VA Disability Rating for Scoliosis
The VA disability rating for scoliosis ranges between 10 percent and 100 percent disability, depending on the limitations imposed by the condition and how military service worsened it. Veterans with scoliosis need to understand the condition, how it impacts their daily lives, and what benefits they can receive. Veterans Guide walks veterans through the claim process and helps them understand their next steps.
Scoliosis is a condition that causes the spine to curve, potentially leading to substantial pain and lifelong limitations. Many duties required by military service can cause scoliosis or exacerbate the condition. If you developed scoliosis due to military service or had symptoms of scoliosis worsen due to military service, you might be eligible to apply for a VA disability rating for scoliosis and receive benefits.
Veterans and Scoliosis
Veterans face back pain for numerous reasons, including trauma, carrying heavy loads, intense physical demands, and injuries. One of the conditions that can cause disabling back pain is scoliosis.
What Is Scoliosis?
Scoliosis is marked by a sideways curve of the spine. While it is most often diagnosed in children, scoliosis also results from injury to the spine, which can occur in service members. Scoliosis increases the risk of many complications, including:
- Chronic back pain
- Breathing problems
- Mobility limitations
Veterans with scoliosis may have their future careers limited or leisure activities impacted by scoliosis.
How Can Military Service Cause Scoliosis?
Service members face an increased risk of developing scoliosis as adults due to the increased potential for spinal injury during service. Service members suffer spinal injuries due to the following:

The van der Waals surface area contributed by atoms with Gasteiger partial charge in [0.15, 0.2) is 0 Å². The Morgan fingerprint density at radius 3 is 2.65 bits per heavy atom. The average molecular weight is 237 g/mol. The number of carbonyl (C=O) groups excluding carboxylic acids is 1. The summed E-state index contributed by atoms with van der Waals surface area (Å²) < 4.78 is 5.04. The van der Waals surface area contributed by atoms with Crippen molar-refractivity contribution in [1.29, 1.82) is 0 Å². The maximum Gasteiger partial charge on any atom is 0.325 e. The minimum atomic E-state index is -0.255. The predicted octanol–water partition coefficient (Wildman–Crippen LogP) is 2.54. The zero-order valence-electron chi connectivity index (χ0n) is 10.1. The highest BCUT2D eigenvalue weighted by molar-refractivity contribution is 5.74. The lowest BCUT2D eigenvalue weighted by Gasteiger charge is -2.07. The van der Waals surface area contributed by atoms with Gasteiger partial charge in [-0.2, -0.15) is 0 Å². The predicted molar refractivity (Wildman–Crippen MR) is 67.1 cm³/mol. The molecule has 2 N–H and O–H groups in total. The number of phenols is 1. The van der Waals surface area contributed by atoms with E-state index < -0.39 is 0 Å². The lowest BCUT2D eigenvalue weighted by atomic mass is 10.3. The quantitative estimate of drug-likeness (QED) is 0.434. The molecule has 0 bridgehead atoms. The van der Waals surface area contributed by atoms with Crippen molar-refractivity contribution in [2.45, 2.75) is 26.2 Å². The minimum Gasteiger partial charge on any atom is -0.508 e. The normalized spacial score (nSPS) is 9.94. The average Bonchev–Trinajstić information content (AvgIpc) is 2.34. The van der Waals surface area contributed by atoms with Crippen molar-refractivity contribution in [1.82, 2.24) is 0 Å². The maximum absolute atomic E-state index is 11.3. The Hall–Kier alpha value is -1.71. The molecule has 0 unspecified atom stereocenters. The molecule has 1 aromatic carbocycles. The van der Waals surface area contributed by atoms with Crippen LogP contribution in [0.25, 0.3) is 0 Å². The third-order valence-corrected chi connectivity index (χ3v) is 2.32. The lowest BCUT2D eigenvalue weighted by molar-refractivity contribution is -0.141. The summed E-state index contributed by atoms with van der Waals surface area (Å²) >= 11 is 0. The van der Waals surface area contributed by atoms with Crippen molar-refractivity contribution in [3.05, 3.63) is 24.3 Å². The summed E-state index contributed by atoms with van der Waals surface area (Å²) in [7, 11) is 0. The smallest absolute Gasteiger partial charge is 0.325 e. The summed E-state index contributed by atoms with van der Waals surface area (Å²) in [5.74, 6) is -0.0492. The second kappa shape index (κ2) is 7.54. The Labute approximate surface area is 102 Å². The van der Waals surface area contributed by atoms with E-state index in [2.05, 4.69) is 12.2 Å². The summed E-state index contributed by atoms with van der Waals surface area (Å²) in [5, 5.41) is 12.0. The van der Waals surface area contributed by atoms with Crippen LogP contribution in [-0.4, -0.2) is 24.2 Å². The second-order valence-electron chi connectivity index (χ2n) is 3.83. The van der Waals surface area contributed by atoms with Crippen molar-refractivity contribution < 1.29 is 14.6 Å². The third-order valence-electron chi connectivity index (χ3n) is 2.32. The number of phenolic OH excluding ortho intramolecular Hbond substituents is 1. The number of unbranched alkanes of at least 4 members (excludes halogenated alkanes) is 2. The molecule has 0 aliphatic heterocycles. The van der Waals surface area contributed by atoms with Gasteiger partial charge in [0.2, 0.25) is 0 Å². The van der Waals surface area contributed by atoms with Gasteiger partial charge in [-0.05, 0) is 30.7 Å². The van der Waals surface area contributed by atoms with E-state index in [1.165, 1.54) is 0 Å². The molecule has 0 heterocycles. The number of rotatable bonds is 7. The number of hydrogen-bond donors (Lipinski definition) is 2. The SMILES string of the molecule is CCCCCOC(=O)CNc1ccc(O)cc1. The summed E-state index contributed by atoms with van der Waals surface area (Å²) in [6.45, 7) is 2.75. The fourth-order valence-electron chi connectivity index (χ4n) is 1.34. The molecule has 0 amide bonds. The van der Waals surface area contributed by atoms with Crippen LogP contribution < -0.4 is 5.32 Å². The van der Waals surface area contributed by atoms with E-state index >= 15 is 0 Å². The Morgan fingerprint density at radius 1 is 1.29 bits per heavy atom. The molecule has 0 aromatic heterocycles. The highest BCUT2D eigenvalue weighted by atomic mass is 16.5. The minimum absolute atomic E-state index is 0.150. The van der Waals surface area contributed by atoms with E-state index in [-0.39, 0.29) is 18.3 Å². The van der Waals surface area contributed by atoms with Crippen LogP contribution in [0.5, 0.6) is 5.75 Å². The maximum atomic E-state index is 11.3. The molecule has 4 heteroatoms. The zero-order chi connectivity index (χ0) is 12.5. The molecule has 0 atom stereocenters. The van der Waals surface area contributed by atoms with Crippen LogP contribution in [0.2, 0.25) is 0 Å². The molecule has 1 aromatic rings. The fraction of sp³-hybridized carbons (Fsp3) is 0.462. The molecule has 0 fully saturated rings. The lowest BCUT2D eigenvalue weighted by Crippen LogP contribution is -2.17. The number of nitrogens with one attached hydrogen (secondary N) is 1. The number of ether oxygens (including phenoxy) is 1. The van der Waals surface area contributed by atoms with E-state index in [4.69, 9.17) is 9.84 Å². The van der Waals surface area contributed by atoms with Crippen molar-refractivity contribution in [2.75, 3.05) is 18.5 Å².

- Vehicle accidents
- Physical attack
Service members who suffer spinal injuries may also develop scoliosis from repetitive stress on the spine and surrounding muscles. This can happen through physical exertion, such as frequently lifting and carrying heavy loads.
How Can Military Service Worsen Scoliosis?
Service members who enter the armed forces with preexisting scoliosis risk worsening the condition. Service members carry heavy loads, engage in dangerous activities, or can suffer spinal injuries, all of which can exacerbate the condition. Conditions like degenerative disc disease, also caused by time in service, increase the odds of developing scoliosis.
Symptoms of Scoliosis
In addition to a visible curve of the spine, scoliosis symptoms include an uneven appearance in the shoulders or waist or one side of the rib cage appearing to stick out more than the other. Scoliosis frequently causes chronic back pain. It limits mobility for some patients, especially in cases where the spine freezes due to the severity of the curve.
Some other symptoms of scoliosis include uneven posture, numbness in the legs, and breathing difficulties.
Types of Scoliosis
Scoliosis has three main types. They are:
- Congenital: Scoliosis that occurs due to in-utero malformation
- Neuromuscular scoliosis: Scoliosis that occurs as a result of disease or trauma.
- Idiopathic scoliosis: A diagnosis of scoliosis with no obvious cause
Neuromuscular scoliosis is the type that most often results directly from military service.
How Does the VA Rate Scoliosis?
The VA rating for scoliosis depends on the severity of the disorder. The VA uses its general formula for diseases and injuries of the spine for rating scoliosis. The system grades the severity of the curve as well as its impact on the veteran’s overall mobility:
- A 100 percent disability rating is assigned for ankylosis, or stiffness and immobility, of the entire spine due to scoliosis.
- A 50 percent disability rating is assigned when scoliosis causes the entire thoracolumbar spine, or the area between the thoracic cage and the lumbar spine, to freeze or remain immobile.
- A 40 percent disability rating for scoliosis is assigned when the patient has 30 degrees or less of forward movement in the thoracolumbar spine or stiffness and immobility in the entire area.
- A 30 percent disability rating is assigned when the patient has 15 degrees or less of forward flexion in the cervical spine or stiffness and immobility in the entire cervical spine area.